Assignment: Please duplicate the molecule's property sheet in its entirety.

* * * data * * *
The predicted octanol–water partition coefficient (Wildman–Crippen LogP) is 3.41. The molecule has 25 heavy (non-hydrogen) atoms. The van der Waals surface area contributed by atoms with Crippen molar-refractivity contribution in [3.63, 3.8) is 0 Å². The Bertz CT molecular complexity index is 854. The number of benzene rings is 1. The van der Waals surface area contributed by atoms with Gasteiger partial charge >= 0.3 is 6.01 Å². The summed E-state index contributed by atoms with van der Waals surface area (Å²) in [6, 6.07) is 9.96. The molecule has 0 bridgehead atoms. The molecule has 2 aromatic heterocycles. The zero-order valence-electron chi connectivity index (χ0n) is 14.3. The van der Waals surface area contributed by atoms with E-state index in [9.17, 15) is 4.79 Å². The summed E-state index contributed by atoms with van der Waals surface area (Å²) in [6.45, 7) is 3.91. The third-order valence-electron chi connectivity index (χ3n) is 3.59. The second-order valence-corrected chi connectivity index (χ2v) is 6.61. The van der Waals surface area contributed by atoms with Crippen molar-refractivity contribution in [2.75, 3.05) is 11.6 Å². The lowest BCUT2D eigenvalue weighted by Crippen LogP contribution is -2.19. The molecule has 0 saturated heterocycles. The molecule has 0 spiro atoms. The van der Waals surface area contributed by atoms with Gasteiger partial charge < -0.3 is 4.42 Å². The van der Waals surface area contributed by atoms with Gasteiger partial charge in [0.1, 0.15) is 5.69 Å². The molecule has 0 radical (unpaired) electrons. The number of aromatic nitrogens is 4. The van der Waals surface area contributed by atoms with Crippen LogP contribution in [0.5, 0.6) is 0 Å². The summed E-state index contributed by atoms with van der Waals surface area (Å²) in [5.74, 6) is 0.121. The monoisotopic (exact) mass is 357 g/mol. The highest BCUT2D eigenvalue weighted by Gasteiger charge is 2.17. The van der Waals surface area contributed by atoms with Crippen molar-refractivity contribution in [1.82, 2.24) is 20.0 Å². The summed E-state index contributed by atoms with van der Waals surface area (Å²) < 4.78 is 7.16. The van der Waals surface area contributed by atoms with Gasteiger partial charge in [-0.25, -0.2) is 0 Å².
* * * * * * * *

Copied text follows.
The predicted octanol–water partition coefficient (Wildman–Crippen LogP) is 3.41. The molecule has 25 heavy (non-hydrogen) atoms. The van der Waals surface area contributed by atoms with Crippen molar-refractivity contribution in [3.63, 3.8) is 0 Å². The Bertz CT molecular complexity index is 854. The number of benzene rings is 1. The van der Waals surface area contributed by atoms with Gasteiger partial charge >= 0.3 is 6.01 Å². The summed E-state index contributed by atoms with van der Waals surface area (Å²) in [6, 6.07) is 9.96. The molecule has 0 bridgehead atoms. The molecule has 2 aromatic heterocycles. The zero-order valence-electron chi connectivity index (χ0n) is 14.3. The van der Waals surface area contributed by atoms with E-state index in [9.17, 15) is 4.79 Å². The summed E-state index contributed by atoms with van der Waals surface area (Å²) in [6.45, 7) is 3.91. The third-order valence-electron chi connectivity index (χ3n) is 3.59. The second-order valence-corrected chi connectivity index (χ2v) is 6.61. The van der Waals surface area contributed by atoms with Crippen molar-refractivity contribution in [2.75, 3.05) is 11.6 Å². The lowest BCUT2D eigenvalue weighted by Crippen LogP contribution is -2.19. The molecule has 0 saturated heterocycles. The molecule has 0 spiro atoms. The van der Waals surface area contributed by atoms with Gasteiger partial charge < -0.3 is 4.42 Å². The van der Waals surface area contributed by atoms with Gasteiger partial charge in [0.1, 0.15) is 5.69 Å². The molecule has 0 radical (unpaired) electrons. The number of aromatic nitrogens is 4. The van der Waals surface area contributed by atoms with Crippen LogP contribution in [0.5, 0.6) is 0 Å². The summed E-state index contributed by atoms with van der Waals surface area (Å²) in [5.74, 6) is 0.121. The monoisotopic (exact) mass is 357 g/mol. The highest BCUT2D eigenvalue weighted by Gasteiger charge is 2.17. The van der Waals surface area contributed by atoms with Crippen molar-refractivity contribution in [1.82, 2.24) is 20.0 Å². The summed E-state index contributed by atoms with van der Waals surface area (Å²) < 4.78 is 7.16. The van der Waals surface area contributed by atoms with Gasteiger partial charge in [-0.25, -0.2) is 0 Å².